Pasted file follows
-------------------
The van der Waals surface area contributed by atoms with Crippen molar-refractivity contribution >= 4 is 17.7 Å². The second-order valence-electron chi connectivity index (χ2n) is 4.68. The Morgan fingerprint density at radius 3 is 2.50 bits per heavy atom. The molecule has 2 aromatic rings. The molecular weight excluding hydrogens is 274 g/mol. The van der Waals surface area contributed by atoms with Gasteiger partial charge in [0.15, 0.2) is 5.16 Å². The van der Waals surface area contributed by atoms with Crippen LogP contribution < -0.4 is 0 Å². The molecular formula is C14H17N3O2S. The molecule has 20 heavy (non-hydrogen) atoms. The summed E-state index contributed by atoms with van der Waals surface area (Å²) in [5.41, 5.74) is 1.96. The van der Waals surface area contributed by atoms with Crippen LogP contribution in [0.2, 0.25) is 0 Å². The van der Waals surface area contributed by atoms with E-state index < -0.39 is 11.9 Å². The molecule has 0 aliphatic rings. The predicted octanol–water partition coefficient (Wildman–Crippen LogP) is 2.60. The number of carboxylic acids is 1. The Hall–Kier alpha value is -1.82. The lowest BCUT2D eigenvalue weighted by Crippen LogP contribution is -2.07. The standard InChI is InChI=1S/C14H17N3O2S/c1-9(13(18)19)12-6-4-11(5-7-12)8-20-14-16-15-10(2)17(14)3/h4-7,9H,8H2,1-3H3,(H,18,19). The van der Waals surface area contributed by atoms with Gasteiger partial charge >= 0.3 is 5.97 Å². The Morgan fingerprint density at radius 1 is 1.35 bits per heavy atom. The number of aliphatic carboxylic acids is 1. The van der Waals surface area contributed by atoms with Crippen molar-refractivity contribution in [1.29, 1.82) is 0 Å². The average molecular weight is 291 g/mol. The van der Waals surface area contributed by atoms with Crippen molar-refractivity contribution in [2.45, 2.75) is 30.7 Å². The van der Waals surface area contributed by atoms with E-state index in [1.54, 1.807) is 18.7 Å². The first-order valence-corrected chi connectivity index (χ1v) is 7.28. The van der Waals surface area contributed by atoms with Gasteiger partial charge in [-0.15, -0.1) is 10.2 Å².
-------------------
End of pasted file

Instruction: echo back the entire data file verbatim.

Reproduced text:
The van der Waals surface area contributed by atoms with Crippen molar-refractivity contribution >= 4 is 17.7 Å². The second-order valence-electron chi connectivity index (χ2n) is 4.68. The Morgan fingerprint density at radius 3 is 2.50 bits per heavy atom. The molecule has 2 aromatic rings. The molecular weight excluding hydrogens is 274 g/mol. The van der Waals surface area contributed by atoms with Gasteiger partial charge in [0.15, 0.2) is 5.16 Å². The van der Waals surface area contributed by atoms with Crippen LogP contribution < -0.4 is 0 Å². The molecular formula is C14H17N3O2S. The molecule has 20 heavy (non-hydrogen) atoms. The summed E-state index contributed by atoms with van der Waals surface area (Å²) in [5.41, 5.74) is 1.96. The van der Waals surface area contributed by atoms with Crippen LogP contribution in [0.2, 0.25) is 0 Å². The van der Waals surface area contributed by atoms with E-state index < -0.39 is 11.9 Å². The molecule has 0 aliphatic rings. The predicted octanol–water partition coefficient (Wildman–Crippen LogP) is 2.60. The number of carboxylic acids is 1. The Hall–Kier alpha value is -1.82. The lowest BCUT2D eigenvalue weighted by Crippen LogP contribution is -2.07. The standard InChI is InChI=1S/C14H17N3O2S/c1-9(13(18)19)12-6-4-11(5-7-12)8-20-14-16-15-10(2)17(14)3/h4-7,9H,8H2,1-3H3,(H,18,19). The van der Waals surface area contributed by atoms with Gasteiger partial charge >= 0.3 is 5.97 Å². The Morgan fingerprint density at radius 1 is 1.35 bits per heavy atom. The number of aliphatic carboxylic acids is 1. The van der Waals surface area contributed by atoms with Crippen molar-refractivity contribution in [1.29, 1.82) is 0 Å². The average molecular weight is 291 g/mol. The van der Waals surface area contributed by atoms with Crippen molar-refractivity contribution in [2.45, 2.75) is 30.7 Å². The van der Waals surface area contributed by atoms with E-state index in [1.54, 1.807) is 18.7 Å². The first-order valence-corrected chi connectivity index (χ1v) is 7.28. The van der Waals surface area contributed by atoms with Gasteiger partial charge in [-0.15, -0.1) is 10.2 Å².